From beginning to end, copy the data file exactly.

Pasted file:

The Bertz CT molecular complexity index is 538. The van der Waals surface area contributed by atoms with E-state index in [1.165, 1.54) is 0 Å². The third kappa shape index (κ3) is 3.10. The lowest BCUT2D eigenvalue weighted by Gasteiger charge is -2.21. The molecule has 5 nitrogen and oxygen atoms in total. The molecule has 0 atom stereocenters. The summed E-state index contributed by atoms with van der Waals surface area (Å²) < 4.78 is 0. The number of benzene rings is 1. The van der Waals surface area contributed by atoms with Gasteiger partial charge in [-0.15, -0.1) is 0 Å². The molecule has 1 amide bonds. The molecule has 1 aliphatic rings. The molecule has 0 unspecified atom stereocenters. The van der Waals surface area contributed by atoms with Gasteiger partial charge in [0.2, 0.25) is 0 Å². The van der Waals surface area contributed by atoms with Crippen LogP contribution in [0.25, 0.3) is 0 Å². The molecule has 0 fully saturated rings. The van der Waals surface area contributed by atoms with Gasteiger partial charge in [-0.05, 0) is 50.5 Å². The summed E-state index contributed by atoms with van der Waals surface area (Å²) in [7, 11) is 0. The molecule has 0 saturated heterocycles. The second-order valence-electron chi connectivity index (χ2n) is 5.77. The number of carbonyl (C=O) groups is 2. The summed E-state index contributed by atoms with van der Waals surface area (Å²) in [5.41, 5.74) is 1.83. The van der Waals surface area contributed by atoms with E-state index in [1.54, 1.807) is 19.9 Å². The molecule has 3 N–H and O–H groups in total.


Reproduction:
The Bertz CT molecular complexity index is 538. The van der Waals surface area contributed by atoms with E-state index in [1.165, 1.54) is 0 Å². The third kappa shape index (κ3) is 3.10. The lowest BCUT2D eigenvalue weighted by Gasteiger charge is -2.21. The molecule has 5 nitrogen and oxygen atoms in total. The molecule has 0 atom stereocenters. The summed E-state index contributed by atoms with van der Waals surface area (Å²) < 4.78 is 0. The number of benzene rings is 1. The van der Waals surface area contributed by atoms with Gasteiger partial charge in [-0.15, -0.1) is 0 Å². The molecule has 1 amide bonds. The molecule has 1 aliphatic rings. The molecule has 0 unspecified atom stereocenters. The van der Waals surface area contributed by atoms with Gasteiger partial charge in [0.2, 0.25) is 0 Å². The van der Waals surface area contributed by atoms with Crippen LogP contribution in [0.25, 0.3) is 0 Å². The molecule has 0 fully saturated rings. The van der Waals surface area contributed by atoms with Gasteiger partial charge in [-0.05, 0) is 50.5 Å². The summed E-state index contributed by atoms with van der Waals surface area (Å²) in [7, 11) is 0. The molecule has 0 saturated heterocycles. The second-order valence-electron chi connectivity index (χ2n) is 5.77. The number of carbonyl (C=O) groups is 2. The summed E-state index contributed by atoms with van der Waals surface area (Å²) in [5.41, 5.74) is 1.83. The van der Waals surface area contributed by atoms with E-state index in [1.54, 1.807) is 19.9 Å². The molecule has 3 N–H and O–H groups in total.